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I am looking for a used car which will be easy to work on myself at home

So as you all know, I like to drive cars which have very basic features, and none of the high-tech BS which has become common today. Specifically, I want non-powered windows and seats, no sunroof/moonroof, no alarm or immobilizer system, no touch screens, no “drive by wire” throttle body, no electric power steering, and nothing which communicates wirelessly with a remote server or acts to override the driver’s inputs.

I also need this car to be easy enough to work on that I could perform routine maintenance and even many kinds of repairs myself at home using a floor jack, jack stands, and standard tools. By “easy enough”, I mean that this car should be no more difficult than say a 4-cylinder Caravan/Voyager or Spirit/Acclaim to do things such as replace the timing belt kit, replace the water pump, replace the radiator and coolant hoses, replace the accessory belt(s) and tensioner(s), replace the spark plugs and ignition wires, change the transmission fluid and filter, replace gaskets and seals, etc. So no multiple timing chains, no unreasonably difficult timing belts, and no internal water pump driven by a timing chain.

A search of the local Craigslist shows the following vehicles, which offer the features I need, all with approximately 140,000 to 150,000 miles:

  1. 1998 Ford Escort with the SOHC engine
  2. 1996 Toyota Corolla
  3. 1997 Chevrolet Cavalier
  4. 1999 Chevrolet Metro with the 4-cylinder engine
  5. 2005 Kia Rio
  6. 1999 Toyota Corolla

All of these cars are similar in cost and appear to be in excellent condition, and I would be happy driving any of these models. So it’s just a matter of deciding which will provide the easiest DIY maintenance and servicing. Any advice (besides “don’t buy a car that old”)?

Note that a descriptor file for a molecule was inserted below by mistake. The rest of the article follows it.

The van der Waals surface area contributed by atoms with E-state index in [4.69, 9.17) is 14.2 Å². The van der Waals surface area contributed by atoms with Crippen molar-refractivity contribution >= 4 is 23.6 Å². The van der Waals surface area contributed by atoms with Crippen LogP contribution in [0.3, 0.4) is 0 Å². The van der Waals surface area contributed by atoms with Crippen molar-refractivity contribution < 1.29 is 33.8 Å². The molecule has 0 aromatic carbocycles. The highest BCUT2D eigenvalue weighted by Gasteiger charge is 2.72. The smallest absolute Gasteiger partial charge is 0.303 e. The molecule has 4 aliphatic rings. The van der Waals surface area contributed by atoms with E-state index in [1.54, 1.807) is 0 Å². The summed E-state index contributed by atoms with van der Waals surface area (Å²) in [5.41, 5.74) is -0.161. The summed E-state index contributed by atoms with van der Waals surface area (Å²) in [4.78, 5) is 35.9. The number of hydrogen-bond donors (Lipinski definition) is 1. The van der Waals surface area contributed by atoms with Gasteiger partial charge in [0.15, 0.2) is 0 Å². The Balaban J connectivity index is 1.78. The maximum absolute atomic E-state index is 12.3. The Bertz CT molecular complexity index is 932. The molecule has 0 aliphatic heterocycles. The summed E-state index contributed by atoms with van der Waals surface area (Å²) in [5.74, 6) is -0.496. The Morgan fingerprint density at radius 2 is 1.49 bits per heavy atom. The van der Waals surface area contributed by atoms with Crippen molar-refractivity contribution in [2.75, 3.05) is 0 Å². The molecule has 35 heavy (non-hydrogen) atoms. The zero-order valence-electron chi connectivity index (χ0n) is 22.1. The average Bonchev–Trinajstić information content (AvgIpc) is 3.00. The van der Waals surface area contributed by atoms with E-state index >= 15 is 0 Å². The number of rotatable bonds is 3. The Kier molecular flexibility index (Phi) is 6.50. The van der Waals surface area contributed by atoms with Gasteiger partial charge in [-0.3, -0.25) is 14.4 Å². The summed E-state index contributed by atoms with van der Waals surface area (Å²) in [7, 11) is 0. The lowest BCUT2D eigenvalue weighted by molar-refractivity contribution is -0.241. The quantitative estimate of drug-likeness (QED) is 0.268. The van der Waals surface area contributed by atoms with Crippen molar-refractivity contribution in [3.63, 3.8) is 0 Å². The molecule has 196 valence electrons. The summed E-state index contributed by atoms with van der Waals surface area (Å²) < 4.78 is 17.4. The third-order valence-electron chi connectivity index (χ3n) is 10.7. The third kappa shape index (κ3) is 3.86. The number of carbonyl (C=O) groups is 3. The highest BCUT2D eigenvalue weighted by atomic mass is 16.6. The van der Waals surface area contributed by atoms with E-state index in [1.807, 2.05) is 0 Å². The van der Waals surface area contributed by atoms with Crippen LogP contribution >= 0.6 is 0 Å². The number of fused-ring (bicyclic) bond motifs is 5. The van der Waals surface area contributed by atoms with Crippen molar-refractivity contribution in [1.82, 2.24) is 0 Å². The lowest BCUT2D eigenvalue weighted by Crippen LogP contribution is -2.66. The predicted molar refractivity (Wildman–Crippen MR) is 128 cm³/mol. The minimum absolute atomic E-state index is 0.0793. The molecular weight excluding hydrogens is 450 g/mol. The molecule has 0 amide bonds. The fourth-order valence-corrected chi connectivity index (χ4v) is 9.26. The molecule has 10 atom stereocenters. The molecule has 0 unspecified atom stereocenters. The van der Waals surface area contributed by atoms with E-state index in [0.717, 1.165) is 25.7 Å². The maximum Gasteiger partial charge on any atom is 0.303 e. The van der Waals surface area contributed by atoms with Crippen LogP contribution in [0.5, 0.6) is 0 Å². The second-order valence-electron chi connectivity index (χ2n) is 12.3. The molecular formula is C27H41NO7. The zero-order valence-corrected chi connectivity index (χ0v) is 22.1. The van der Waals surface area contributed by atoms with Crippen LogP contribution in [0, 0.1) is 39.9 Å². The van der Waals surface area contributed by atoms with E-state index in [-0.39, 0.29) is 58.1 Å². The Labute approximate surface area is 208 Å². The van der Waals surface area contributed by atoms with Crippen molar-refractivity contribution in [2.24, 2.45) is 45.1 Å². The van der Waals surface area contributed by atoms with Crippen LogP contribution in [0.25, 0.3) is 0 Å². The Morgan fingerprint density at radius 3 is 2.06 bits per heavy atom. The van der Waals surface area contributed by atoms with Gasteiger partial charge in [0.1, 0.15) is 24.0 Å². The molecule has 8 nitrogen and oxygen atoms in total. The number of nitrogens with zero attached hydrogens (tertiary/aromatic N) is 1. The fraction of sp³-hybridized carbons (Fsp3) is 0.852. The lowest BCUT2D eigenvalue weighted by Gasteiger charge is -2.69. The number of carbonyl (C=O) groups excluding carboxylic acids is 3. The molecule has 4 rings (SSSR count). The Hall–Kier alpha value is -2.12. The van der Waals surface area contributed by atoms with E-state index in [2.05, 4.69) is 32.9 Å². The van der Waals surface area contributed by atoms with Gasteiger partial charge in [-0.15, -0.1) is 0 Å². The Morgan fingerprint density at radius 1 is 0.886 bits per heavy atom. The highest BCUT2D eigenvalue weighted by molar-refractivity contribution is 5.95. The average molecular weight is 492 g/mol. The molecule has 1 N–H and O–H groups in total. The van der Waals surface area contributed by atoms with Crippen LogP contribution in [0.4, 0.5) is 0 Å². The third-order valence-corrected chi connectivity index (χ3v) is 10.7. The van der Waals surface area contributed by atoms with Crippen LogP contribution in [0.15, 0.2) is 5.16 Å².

1999 Toyota Corolla VE .The VE trim is the most basic and offers all the criteria you asked. I sold my 99 CE last year for a good amount and was very reliable.

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All of the cars listed have OBD2 and are fuel injected which means they have … gasp… computers! That very well means they have security systems of some kind.

That would seem to violate your DIY wishes.

DIY with electronics and computers DO go together. I work on all my cars and the oldest is a throttle by wire, electronically loaded 2004 model with power everything. It just requires some personal research and education.

If you want mechanical cars, I’d suggest you back up another 2 decades and search for a carbureted, pre electronic controls car. Some of those 70s cars can be vacuum driven nightmares but they are all mechanical. The large cars have lots of room to work on them. Maybe slip back into the late 60s where the most complicated thing is a pcv valve.

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Everyone of those vehicles could have a problem that can’t be repaired by a DIY person . Plus not every part will be easily obtained . None of them were what I would call great vehicles even when new .

The 96 and 99 Corolla’s are extremely reliable vehicles.

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Agree… I would not hesitate to buy one to turn into a 24 hour of LeMons race car!

LeMons is the $500 car endurance racing series. These and Camrys of the same vintage are darn near bulletproof.

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You need a place to work. And tools. And a lift. Buy a property with an out building and have a shop. Then look for cars to work on.

I’d pick a Corolla, fairly simple and great parts availability.

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A lift? Really? I’ve been working on cars for DECADES without a lift. A lift is convenient…but not a necessity.